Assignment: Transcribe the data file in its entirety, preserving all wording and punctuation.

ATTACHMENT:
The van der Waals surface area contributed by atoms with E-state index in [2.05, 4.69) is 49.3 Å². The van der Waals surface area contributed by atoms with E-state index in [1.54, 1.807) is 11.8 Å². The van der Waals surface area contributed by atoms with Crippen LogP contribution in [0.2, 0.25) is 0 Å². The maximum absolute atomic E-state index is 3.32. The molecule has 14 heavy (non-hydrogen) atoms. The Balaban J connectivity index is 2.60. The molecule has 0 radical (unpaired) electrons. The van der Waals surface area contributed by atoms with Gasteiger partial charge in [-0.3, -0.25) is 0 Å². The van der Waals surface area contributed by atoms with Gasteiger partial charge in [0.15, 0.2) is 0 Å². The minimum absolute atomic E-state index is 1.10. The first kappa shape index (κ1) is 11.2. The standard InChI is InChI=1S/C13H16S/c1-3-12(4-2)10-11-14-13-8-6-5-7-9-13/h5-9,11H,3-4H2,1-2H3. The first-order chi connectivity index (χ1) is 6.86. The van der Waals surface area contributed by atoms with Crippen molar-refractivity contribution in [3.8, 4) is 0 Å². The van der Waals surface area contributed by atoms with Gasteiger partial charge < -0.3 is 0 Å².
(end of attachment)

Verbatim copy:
The van der Waals surface area contributed by atoms with E-state index in [2.05, 4.69) is 49.3 Å². The van der Waals surface area contributed by atoms with E-state index in [1.54, 1.807) is 11.8 Å². The van der Waals surface area contributed by atoms with Crippen LogP contribution in [0.2, 0.25) is 0 Å². The maximum absolute atomic E-state index is 3.32. The molecule has 14 heavy (non-hydrogen) atoms. The Balaban J connectivity index is 2.60. The molecule has 0 radical (unpaired) electrons. The van der Waals surface area contributed by atoms with Gasteiger partial charge in [-0.3, -0.25) is 0 Å². The van der Waals surface area contributed by atoms with Gasteiger partial charge in [0.15, 0.2) is 0 Å². The minimum absolute atomic E-state index is 1.10. The first kappa shape index (κ1) is 11.2. The standard InChI is InChI=1S/C13H16S/c1-3-12(4-2)10-11-14-13-8-6-5-7-9-13/h5-9,11H,3-4H2,1-2H3. The first-order chi connectivity index (χ1) is 6.86. The van der Waals surface area contributed by atoms with Crippen molar-refractivity contribution in [3.8, 4) is 0 Å². The van der Waals surface area contributed by atoms with Gasteiger partial charge < -0.3 is 0 Å².